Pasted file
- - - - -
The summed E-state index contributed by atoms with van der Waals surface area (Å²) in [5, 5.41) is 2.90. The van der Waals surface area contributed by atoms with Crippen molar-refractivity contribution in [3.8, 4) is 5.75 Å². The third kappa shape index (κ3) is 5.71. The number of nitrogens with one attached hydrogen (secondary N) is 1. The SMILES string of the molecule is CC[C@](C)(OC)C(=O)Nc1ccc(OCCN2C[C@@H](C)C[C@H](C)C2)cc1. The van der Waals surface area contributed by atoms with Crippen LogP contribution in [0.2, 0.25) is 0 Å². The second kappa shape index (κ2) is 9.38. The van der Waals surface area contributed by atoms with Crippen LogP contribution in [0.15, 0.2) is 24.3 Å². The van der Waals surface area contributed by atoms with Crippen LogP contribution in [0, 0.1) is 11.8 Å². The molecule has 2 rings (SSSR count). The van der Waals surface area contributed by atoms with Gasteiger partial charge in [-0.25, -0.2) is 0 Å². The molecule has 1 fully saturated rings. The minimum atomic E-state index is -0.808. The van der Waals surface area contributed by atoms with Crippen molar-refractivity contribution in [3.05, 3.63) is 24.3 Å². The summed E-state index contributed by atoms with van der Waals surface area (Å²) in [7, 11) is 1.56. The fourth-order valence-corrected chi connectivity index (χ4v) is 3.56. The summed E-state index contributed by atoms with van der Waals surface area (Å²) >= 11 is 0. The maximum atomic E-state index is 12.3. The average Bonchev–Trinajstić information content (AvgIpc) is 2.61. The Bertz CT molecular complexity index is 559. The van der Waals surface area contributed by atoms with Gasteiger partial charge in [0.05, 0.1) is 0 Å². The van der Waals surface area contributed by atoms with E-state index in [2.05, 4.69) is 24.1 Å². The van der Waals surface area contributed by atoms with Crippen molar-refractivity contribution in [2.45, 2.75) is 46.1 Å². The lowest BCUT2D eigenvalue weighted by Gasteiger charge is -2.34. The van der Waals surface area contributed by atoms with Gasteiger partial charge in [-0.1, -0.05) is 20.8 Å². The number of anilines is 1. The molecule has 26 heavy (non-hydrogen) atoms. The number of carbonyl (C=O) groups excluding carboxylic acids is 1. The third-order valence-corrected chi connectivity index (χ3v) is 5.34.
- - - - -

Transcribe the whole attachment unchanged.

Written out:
The summed E-state index contributed by atoms with van der Waals surface area (Å²) in [5, 5.41) is 2.90. The van der Waals surface area contributed by atoms with Crippen molar-refractivity contribution in [3.8, 4) is 5.75 Å². The third kappa shape index (κ3) is 5.71. The number of nitrogens with one attached hydrogen (secondary N) is 1. The SMILES string of the molecule is CC[C@](C)(OC)C(=O)Nc1ccc(OCCN2C[C@@H](C)C[C@H](C)C2)cc1. The van der Waals surface area contributed by atoms with Crippen LogP contribution in [0.2, 0.25) is 0 Å². The second kappa shape index (κ2) is 9.38. The van der Waals surface area contributed by atoms with Crippen LogP contribution in [0.15, 0.2) is 24.3 Å². The van der Waals surface area contributed by atoms with Crippen LogP contribution in [0, 0.1) is 11.8 Å². The molecule has 2 rings (SSSR count). The van der Waals surface area contributed by atoms with Gasteiger partial charge in [-0.25, -0.2) is 0 Å². The molecule has 1 fully saturated rings. The minimum atomic E-state index is -0.808. The van der Waals surface area contributed by atoms with Crippen molar-refractivity contribution in [3.05, 3.63) is 24.3 Å². The summed E-state index contributed by atoms with van der Waals surface area (Å²) in [7, 11) is 1.56. The fourth-order valence-corrected chi connectivity index (χ4v) is 3.56. The summed E-state index contributed by atoms with van der Waals surface area (Å²) >= 11 is 0. The maximum atomic E-state index is 12.3. The average Bonchev–Trinajstić information content (AvgIpc) is 2.61. The Bertz CT molecular complexity index is 559. The van der Waals surface area contributed by atoms with Gasteiger partial charge in [0.05, 0.1) is 0 Å². The van der Waals surface area contributed by atoms with E-state index in [2.05, 4.69) is 24.1 Å². The van der Waals surface area contributed by atoms with Crippen molar-refractivity contribution in [2.45, 2.75) is 46.1 Å². The lowest BCUT2D eigenvalue weighted by Gasteiger charge is -2.34. The van der Waals surface area contributed by atoms with Gasteiger partial charge in [-0.1, -0.05) is 20.8 Å². The number of anilines is 1. The molecule has 26 heavy (non-hydrogen) atoms. The number of carbonyl (C=O) groups excluding carboxylic acids is 1. The third-order valence-corrected chi connectivity index (χ3v) is 5.34.